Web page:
As usual, Apple's September event was packed with new hardware, most of which we aren't too shocked to see. The rumor mill correctly predicted the all-new Apple Watch Ultra, as well as the more iterative Apple Watch Series 8 and a new Apple Watch SE. And the iPhone 14 and 14 Pro mostly met expectations, as well — including the sad fact that the iPhone mini is no more. The AirPods Pro have also gotten a long-awaited update, though we'd classify this as another iterative change.
The iPhone 14 and 14 Pro
Shocking no one, Apple introduced four new iPhones today across two different lines. The iPhone 14 is joined this year not by a mini model, but by a bigger iPhone 14 Plus with a 6.7-inch screen. Aside from the bigger screen, the design is essentially identical to last year's iPhone 13. As is often the case, the camera got some of the biggest upgrades — Apple says the main back camera as well as the front-facing TrueDepth camera are all new, and they're combined with a new photo processing pipeline called the Photonic Engine for improved low-light performance. The True Tone flash has been improved, as well. And for video shooters, a new "action mode" should reduce shaking and vibration that occurs when you move around while filming.
There are also some notable new safety features on board here. Just like the new Apple Watch models, the iPhone 14 features crash detection, which uses a new accelerometer and gyroscope along with machine learning models to detect severe car crashes; it'll automatically call emergency services if a user is unable to reach or use their phone. The new iPhone also has a satellite connection to contact emergency services in places where there's no cellular signal. As usual, Apple also says that the iPhone 14 will have better battery life than ever before — particular the iPhone 14 Plus, which can have a bigger battery thanks to its larger size.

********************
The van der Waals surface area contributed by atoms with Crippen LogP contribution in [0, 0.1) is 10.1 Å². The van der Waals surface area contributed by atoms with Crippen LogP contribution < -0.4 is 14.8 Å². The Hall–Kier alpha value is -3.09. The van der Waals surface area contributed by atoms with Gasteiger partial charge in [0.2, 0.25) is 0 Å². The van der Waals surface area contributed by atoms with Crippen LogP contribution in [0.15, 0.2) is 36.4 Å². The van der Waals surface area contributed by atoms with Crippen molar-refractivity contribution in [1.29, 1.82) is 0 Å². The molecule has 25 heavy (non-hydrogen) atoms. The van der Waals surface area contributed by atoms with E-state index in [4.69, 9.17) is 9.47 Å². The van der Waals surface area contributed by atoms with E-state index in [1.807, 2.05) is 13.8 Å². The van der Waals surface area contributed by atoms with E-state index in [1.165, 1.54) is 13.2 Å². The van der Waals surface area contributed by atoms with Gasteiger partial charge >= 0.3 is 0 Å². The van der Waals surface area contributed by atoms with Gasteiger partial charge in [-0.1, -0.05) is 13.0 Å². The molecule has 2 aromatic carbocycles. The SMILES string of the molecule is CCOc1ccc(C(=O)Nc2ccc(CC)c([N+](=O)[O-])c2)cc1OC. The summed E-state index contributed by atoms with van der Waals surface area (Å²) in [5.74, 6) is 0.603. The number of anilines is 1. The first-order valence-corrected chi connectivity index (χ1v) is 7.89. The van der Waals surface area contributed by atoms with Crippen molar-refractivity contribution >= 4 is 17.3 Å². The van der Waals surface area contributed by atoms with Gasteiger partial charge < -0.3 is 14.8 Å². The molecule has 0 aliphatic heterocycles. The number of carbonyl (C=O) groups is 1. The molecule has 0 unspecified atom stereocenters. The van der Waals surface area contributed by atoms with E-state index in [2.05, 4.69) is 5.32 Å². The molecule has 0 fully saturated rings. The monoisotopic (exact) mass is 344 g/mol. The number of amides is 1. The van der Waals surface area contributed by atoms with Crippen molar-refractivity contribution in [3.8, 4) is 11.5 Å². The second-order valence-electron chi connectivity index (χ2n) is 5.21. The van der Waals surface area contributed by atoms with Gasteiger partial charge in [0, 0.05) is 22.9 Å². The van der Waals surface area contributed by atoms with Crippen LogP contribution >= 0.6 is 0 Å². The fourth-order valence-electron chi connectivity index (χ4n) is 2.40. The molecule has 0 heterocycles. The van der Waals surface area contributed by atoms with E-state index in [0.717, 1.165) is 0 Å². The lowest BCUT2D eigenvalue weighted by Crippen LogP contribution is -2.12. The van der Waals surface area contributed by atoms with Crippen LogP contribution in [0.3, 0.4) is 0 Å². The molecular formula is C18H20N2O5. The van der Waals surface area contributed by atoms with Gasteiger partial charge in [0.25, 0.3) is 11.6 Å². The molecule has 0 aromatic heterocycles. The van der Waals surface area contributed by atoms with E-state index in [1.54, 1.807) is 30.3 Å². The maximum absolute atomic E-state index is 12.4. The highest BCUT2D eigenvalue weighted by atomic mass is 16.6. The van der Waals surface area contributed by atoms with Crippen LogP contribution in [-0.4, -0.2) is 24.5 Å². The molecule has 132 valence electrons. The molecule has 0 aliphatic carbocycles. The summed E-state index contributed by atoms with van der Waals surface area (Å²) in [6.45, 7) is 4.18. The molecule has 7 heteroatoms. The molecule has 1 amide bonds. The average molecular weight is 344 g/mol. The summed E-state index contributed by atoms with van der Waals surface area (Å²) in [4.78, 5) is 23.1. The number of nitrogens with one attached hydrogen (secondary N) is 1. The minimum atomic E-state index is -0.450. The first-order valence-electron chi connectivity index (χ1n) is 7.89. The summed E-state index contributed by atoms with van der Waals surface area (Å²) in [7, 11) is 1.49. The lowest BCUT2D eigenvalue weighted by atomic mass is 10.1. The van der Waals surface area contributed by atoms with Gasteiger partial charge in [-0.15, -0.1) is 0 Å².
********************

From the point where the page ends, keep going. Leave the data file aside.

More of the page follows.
The iPhone 14 Pro and 14 Pro Max come in the same two screen sizes and include all the features found on the iPhone 14, along with some notable improvements. The iPhone 14 Pro has an "always-on" screen for the first time. The refresh rate drops to 1Hz and the screen dims, similar to what happens on the Apple Watch's own always-on display. This lets you see notifications and widgets from the new Lock Screen in iOS 16 at all times.
Another significant change to the iPhone 14 Pro display is that the notch has been replaced with a circular cut-out that Apple calls the Dynamic Island. Rather than just leave this space as a blank hole to house the front-facing camera and face detection systems, this area will work alongside iOS 16 to provide a quick view at background processes running on your phone like timers, directions, Face ID or music playback. We haven't seen it in action yet, but it seems like a good improvement over the static and fairly large notch that has been part of the iPhone for years now.
Apple's iPhone Pro lineup always has some significant camera advantages, and that's the case again this year. The iPhone 14 Pro has a new 48-megapixel, quad-pixel sensor for the main camera lens. Typically, the iPhone 14 Pro will combine four pixels into one ultra-sized pixel that keeps image size around 12MP but allows for significantly improved low-light performance. You can also use 2x telephoto zoom with no loss of quality, as it just uses the middle 12 megapixels of the sensor for full-sized images. The ultra-wide camera and front-facing camera are also all new, and naturally the iPhone 14 Pro uses the new Photonic Engine for further image improvements.